This Sunday, May 20, is “Voucher Sunday.” You won’t find it on the Catholic liturgical calendar, but this year in Pennsylvania, it’s a vital day nonetheless.

Over the past few months, people across the Archdiocese have been working with renewed urgency and zeal to rebuild the health of our Catholic schools. Alumni and alumnae have rallied to financially support their alma maters. Private donors have been generous. But in the long run – as I’ve already cautioned several times – some of our schools will be forced to close without the passage of opportunity scholarships (i.e., school-choice vouchers) and increased Educational Improvement Tax Credit (EITC) funding. This isn’t a “maybe.” It’s a certainty driven by economic facts.

Without vouchers, we simply can’t continue to bear the heavy cost of operating schools that are financially unsustainable, despite the great service they provide to the wider community.

The value to society of a good education no matter who provides it can be illustrated with a simple story.

About a decade ago, I came across a story in The New York Times. The headline read: “Why the ignorant are blissful: Inept individuals ooze confidence, study shows.” It turns out that David Dunning, a professor at Cornell, did a study of incompetence. What he discovered is that most incompetent people don’t know they’re incompetent. In fact, he learned that people who do things badly tend to be very confident about their ability. They’re often more confident than the people who do things well.

Dunning went on to find that the ignorant overestimate their abilities for a good reason. The skills they lack in order to be competent are usually the same skills they need to recognize incompetence. In fact, said one of Dunning’s colleagues, “not only do [incompetent people] reach erroneous conclusions and make unfortunate choices, but their incompetence robs them of the ability to realize it.”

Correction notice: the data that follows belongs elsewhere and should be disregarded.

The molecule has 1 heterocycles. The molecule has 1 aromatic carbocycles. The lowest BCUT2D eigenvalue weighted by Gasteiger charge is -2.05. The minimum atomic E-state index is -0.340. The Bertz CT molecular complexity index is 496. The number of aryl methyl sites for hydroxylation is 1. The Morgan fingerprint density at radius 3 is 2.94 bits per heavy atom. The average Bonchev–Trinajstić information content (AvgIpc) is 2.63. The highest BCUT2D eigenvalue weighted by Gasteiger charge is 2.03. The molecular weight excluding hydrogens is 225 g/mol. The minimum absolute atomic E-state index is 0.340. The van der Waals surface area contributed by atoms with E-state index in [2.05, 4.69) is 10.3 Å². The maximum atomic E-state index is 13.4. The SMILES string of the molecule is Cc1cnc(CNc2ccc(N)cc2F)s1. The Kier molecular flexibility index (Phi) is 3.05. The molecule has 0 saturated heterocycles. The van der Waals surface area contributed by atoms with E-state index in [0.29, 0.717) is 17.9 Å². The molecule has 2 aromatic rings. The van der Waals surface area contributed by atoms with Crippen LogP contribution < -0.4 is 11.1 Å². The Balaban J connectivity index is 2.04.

Now that’s a true story, and we can smile at it. A good sense of humor, like a good sense of humility, can keep us healthy and sane. But the lesson I want to draw from it today is a serious one. Education matters because it forms the young people who will create the future of our country. Sophisticated technology does not make a person whole. It can’t create an unselfish spirit or a mature human heart. Fools with tools are still fools.

The genius of Catholic schools, when they’re led with passion and adequate resources, is that they create a lifelong love of learning; they teach the academic skills to achieve real excellence, not just in the classroom but in adult life; and they shape the kind of moral character that makes for worthy citizenship and an honorable life. This is the dignity God intends for His people. This is why Catholic schools succeed where others often fail. This is why they’re worth fighting to save.

Catholic and other non-public schools currently save Pennsylvania taxpayers more than $4 billion every year. School-choice legislation that includes vouchers and increased EITC funding reinforces the fact that parents – not the state – are the primary educators of their children.

Legislation currently being drafted in Harrisburg could usher in a new, more just era for education in Pennsylvania; an era in which we focus on the ideal educational environment for each student, not on a mandatory system where students are assigned to a school based solely on geographic location.

The next three weeks are crucial. These coming days will determine the success or failure of school-choice efforts in our Commonwealth. Our Catholic schools and the many students who benefit from them depend on your voice. I ask you – I urge you – to please contact your state representative and state senator. Call them. Write them. E-mail them. Visit them. Press your legislators to bring this bill up and support vouchers and increased EITC funding. It’s so important. Please speak up now.

Use the Pennsylvania Catholic Advocacy Network to e-mail your state legislators in support of school vouchers and increased EITC funding at